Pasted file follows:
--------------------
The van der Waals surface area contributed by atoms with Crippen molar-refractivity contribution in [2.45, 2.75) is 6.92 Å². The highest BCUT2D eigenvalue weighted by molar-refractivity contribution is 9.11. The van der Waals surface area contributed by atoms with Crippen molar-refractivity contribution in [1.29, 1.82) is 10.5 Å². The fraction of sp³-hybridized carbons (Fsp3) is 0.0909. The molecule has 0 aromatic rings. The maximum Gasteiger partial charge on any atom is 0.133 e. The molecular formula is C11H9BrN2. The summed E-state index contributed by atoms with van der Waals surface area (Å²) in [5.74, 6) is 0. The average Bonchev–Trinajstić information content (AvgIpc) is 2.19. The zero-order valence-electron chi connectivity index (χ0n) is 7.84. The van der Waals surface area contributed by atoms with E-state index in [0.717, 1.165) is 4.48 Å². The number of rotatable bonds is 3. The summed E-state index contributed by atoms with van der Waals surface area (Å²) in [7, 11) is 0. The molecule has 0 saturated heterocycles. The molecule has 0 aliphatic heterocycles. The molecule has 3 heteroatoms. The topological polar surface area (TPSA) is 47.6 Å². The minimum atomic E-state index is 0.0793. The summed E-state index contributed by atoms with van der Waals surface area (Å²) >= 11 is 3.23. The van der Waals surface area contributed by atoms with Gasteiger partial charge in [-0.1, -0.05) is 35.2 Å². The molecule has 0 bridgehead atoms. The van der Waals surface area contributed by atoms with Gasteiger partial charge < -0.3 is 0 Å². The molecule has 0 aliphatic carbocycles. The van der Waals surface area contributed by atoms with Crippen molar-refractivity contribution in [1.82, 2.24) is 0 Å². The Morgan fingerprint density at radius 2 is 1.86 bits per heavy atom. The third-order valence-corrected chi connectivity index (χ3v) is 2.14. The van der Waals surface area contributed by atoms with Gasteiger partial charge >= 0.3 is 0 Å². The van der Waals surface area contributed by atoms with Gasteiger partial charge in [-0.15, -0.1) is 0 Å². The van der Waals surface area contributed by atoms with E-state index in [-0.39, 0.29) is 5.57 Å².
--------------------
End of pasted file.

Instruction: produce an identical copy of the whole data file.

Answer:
The van der Waals surface area contributed by atoms with Crippen molar-refractivity contribution in [2.45, 2.75) is 6.92 Å². The highest BCUT2D eigenvalue weighted by molar-refractivity contribution is 9.11. The van der Waals surface area contributed by atoms with Crippen molar-refractivity contribution in [1.29, 1.82) is 10.5 Å². The fraction of sp³-hybridized carbons (Fsp3) is 0.0909. The molecule has 0 aromatic rings. The maximum Gasteiger partial charge on any atom is 0.133 e. The molecular formula is C11H9BrN2. The summed E-state index contributed by atoms with van der Waals surface area (Å²) in [5.74, 6) is 0. The average Bonchev–Trinajstić information content (AvgIpc) is 2.19. The zero-order valence-electron chi connectivity index (χ0n) is 7.84. The van der Waals surface area contributed by atoms with E-state index in [0.717, 1.165) is 4.48 Å². The number of rotatable bonds is 3. The summed E-state index contributed by atoms with van der Waals surface area (Å²) in [7, 11) is 0. The molecule has 0 saturated heterocycles. The molecule has 0 aliphatic heterocycles. The molecule has 3 heteroatoms. The topological polar surface area (TPSA) is 47.6 Å². The minimum atomic E-state index is 0.0793. The summed E-state index contributed by atoms with van der Waals surface area (Å²) >= 11 is 3.23. The van der Waals surface area contributed by atoms with Gasteiger partial charge in [-0.1, -0.05) is 35.2 Å². The molecule has 0 bridgehead atoms. The van der Waals surface area contributed by atoms with Gasteiger partial charge < -0.3 is 0 Å². The molecule has 0 aliphatic carbocycles. The van der Waals surface area contributed by atoms with Crippen molar-refractivity contribution in [1.82, 2.24) is 0 Å². The Morgan fingerprint density at radius 2 is 1.86 bits per heavy atom. The third-order valence-corrected chi connectivity index (χ3v) is 2.14. The van der Waals surface area contributed by atoms with Gasteiger partial charge >= 0.3 is 0 Å². The van der Waals surface area contributed by atoms with Gasteiger partial charge in [-0.15, -0.1) is 0 Å². The van der Waals surface area contributed by atoms with E-state index in [-0.39, 0.29) is 5.57 Å².